Out Of This World
Lech Lecha (Genesis 12-17 )
"And God said to Abraham, go for yourself from your land, from your relatives, and from your father's house to the land that I will show you. And I will make of you a great nation. I will bless you, and make your name great, and you shall be a blessing."(1)
The first command ever made to Abraham, the father of the Jewish people, was to leave his surroundings and to begin a new nation that would become the Chosen Nation. The Ramban writes that everything that happened in the life of the forefathers is a portent for the future of the Jewish people, and their behavior teaches us how we should conduct our lives. This concept seems to pose a difficulty: How does the command of 'lech lecha' (go for yourself) apply to all of us? Abraham was alone in his belief in God, and therefore it was necessary for him to leave everything behind and form a new nation. But nowadays the Jewish people is alive and well, and there is no need to leave one's surroundings to live as a Jew.
On deeper analysis it is clear that the command of 'lech lecha' is still very relevant to all of us. God's command to Abraham was deeper than simply an instruction to leave his surroundings. We are given a hint to this by Rashi; He explains why God promised Abraham fame, money and descendants as a consequence of leaving Haran. "Because traveling causes three things, less [likelihood of having] children, less [likelihood of acquiring] money and less [likelihood of having] fame. Therefore he needed these three blessings.. children, money and fame."(2)
The simple understanding of this is that God was compensating Abraham for a course of behavior that would normally cause damage to a person. However, it seems that there is a deeper message implicit in this instruction. God was hinting to him that if he undertook the challenge of 'lech lecha' then he would no longer be subject to the normal laws of nature (derech hateva), rather he would live according to a whole new mode of existence - beyond the normal laws of nature. Consequently, even though traveling should normally cause loss of wealth, fame and children, Abraham would not be subject to that system of cause and effect. Instead he would live on a whole different level of existence and would benefit in all these areas.
This idea is also alluded to by the Midrash Tanchuma quoted by Rashi in the first verse in the Portion where God promises Abraham that "I will make known your nature in the world."(3) Why couldn't the Medrash have simply stated, "I will make you known in the world;" what is the significance of the word 'nature' here?
We can answer with this principle; that God was promising Abraham that he would live on a whole new level of existence that was hitherto unknown in the world. Abraham would have the merit to share this new form of existence with the world, teaching them a whole new approach to life. It is also possible that this message was alluded to in the very words, lech lecha. The numerical value of "lecha" is 50; 49 is a multiple of 7 that represents this world, while eight represents beyond this world. 49 also represents this world, as is seen in the 49 levels of purity and impurity, while 50 represents beyond that, as epitomized by the fact that the 50th day after the Exodus form Egypt was the day of the giving of the Torah, when the world took on a whole new level of supernatural existence. God was telling Abraham, 'go to the level of 50,' a new level of existence, beyond the ordinary laws of nature.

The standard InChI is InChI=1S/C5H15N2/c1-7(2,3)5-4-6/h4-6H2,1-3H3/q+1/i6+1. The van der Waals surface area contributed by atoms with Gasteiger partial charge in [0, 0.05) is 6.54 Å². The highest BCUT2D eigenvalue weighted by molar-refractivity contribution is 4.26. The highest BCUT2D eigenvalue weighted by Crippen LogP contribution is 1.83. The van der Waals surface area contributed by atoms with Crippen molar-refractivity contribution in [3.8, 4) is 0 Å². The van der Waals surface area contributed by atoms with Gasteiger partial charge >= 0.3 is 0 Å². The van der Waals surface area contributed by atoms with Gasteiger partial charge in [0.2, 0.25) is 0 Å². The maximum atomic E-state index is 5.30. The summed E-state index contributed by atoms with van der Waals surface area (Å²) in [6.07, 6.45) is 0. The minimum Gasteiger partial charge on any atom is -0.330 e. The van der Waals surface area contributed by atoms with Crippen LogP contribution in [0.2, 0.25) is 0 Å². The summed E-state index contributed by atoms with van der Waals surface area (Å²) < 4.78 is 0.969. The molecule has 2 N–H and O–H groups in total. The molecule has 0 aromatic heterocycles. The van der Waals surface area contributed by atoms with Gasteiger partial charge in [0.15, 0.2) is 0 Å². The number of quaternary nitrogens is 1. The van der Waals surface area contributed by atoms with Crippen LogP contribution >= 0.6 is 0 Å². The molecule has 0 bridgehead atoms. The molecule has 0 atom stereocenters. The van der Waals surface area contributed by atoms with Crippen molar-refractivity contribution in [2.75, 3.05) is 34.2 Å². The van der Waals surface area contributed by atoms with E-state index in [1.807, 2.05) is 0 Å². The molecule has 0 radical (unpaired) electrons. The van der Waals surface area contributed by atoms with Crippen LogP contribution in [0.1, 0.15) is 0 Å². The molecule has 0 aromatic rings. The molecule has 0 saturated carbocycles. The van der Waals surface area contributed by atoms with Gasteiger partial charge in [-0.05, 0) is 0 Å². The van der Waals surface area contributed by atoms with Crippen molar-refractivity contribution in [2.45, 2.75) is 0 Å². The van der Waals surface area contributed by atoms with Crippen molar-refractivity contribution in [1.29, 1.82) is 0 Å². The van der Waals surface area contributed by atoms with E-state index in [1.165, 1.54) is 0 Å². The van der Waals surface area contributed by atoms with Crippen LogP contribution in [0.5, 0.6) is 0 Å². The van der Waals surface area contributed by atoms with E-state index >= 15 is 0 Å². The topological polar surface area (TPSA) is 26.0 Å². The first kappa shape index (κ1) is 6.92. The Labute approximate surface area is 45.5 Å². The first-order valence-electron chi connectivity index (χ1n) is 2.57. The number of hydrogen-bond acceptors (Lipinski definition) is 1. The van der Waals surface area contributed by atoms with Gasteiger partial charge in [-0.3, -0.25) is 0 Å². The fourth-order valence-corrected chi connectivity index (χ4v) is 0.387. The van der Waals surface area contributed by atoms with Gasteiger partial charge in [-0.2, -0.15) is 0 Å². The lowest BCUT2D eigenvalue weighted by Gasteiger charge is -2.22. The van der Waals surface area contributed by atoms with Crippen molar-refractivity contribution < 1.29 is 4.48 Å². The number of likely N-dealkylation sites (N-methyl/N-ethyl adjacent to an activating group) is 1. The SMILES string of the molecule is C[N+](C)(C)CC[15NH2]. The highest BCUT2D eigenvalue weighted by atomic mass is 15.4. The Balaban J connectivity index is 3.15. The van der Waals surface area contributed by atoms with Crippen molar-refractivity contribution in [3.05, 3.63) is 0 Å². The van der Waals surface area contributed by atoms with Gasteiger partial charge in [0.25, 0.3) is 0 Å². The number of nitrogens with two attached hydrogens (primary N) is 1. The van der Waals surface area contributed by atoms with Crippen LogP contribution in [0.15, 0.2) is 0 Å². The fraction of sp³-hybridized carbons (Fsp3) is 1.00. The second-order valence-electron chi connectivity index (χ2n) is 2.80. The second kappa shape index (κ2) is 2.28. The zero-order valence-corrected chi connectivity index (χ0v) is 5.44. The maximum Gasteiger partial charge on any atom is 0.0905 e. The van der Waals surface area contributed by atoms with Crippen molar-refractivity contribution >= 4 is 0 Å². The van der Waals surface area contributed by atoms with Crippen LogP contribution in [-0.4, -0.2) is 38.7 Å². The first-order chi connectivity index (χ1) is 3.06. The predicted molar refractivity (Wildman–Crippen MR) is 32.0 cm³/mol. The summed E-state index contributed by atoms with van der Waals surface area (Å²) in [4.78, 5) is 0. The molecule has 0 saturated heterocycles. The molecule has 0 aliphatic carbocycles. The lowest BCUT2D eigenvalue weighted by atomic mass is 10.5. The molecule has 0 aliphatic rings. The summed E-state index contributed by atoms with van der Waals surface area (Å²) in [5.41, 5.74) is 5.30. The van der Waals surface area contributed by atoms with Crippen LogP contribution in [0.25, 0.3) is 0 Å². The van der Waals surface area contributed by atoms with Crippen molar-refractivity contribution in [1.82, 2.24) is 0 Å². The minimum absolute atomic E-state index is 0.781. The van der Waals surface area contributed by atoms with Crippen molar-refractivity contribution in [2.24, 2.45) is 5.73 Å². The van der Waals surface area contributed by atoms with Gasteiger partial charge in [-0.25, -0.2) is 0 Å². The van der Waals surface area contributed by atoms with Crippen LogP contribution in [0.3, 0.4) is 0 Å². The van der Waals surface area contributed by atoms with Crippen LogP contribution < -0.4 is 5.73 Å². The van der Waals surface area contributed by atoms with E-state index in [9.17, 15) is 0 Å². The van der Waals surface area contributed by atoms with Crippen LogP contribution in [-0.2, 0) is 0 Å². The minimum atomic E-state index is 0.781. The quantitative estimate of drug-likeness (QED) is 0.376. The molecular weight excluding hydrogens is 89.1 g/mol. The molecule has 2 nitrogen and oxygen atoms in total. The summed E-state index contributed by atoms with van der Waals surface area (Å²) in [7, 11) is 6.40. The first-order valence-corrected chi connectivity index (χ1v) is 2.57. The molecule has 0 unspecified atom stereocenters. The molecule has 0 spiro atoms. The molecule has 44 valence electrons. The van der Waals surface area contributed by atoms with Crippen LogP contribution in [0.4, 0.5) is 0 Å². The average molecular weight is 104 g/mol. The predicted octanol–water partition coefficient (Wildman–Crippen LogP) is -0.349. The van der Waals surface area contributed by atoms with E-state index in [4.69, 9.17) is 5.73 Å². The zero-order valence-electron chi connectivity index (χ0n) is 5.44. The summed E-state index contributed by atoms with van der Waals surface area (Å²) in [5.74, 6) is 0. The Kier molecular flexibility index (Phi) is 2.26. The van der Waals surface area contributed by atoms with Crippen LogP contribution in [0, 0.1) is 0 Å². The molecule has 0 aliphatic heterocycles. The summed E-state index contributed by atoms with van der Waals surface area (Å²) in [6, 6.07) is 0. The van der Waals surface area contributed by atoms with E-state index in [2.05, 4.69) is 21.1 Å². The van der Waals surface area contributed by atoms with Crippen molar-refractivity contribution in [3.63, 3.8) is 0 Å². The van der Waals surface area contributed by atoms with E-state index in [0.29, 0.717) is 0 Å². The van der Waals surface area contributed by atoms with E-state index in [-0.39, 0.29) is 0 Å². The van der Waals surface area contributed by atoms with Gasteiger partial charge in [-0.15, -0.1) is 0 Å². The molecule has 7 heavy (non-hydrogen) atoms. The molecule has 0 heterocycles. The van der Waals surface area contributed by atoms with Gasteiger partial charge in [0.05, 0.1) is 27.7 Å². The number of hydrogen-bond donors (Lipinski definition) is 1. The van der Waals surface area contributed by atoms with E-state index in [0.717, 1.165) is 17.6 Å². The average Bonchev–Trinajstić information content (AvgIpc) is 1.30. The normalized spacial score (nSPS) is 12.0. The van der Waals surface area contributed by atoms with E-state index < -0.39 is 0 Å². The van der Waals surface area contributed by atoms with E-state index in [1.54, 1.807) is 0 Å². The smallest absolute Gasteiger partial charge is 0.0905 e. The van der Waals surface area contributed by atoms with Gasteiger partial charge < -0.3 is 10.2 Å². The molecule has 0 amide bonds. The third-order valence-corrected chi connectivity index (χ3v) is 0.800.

God promised Abraham that if he would live according to a metaphysical reality then he would no longer be bound by the physical reality of cause and effect that drives nature. Indeed, after Abraham successfully passes this test, God reveals to him that he will live according to a different set of rules: The verse says that He took Abraham outside, Rashi explains that God was telling him to leave the confines of the stars, and live on a new level of existence, and that is how he and Sarah could have children even though their mazal (starsign) was to never procreate.(4) The Zohar says that this promise would only be fulfilled on condition that Abraham and his descendants learn Torah and observe the commandments. Keeping Torah is the ultimate expression of living beyond the regular laws of nature.
A person who lives according to the Torah is, automatically living according to a different set of rules of existence from the rest of the world. For example, in many areas of business, the busiest day is Shabbos; a person who lives according to the normal laws of cause and effect will never give up that day's business in order to observe Shabbos. Only a person who recognizes that the Torah prescribes a different mode of cause and effect, can confidently close his business on Shabbos with the assurance that his livelihood will not suffer as a consequence.
We asked how the command of lech lecha is relevant to us today. The answer is that lech lecha was not merely a command to Abraham to leave his evil surroundings; it was a call for him to live according to a different set of rules, defined by the spiritual world. His reward would be that God would in turn treat him beyond the regular set of laws that define the physical world. This lesson is very relevant to all of us. The great Chassidic Master, the Sfas Emes asks why God only said lech lecha to Abraham and not to the rest of the world. He answers by quoting a Zohar that the whole world did in fact hear the call of lech lecha but only Abraham responded to it. Our job is to strive to emulate Abraham and hear that personal call.
1. Lech Lecha, 12:1-2.
2. Rashi, ibid, 12:2.
3. Tanchuma 3.
4. Rashi, 15:5.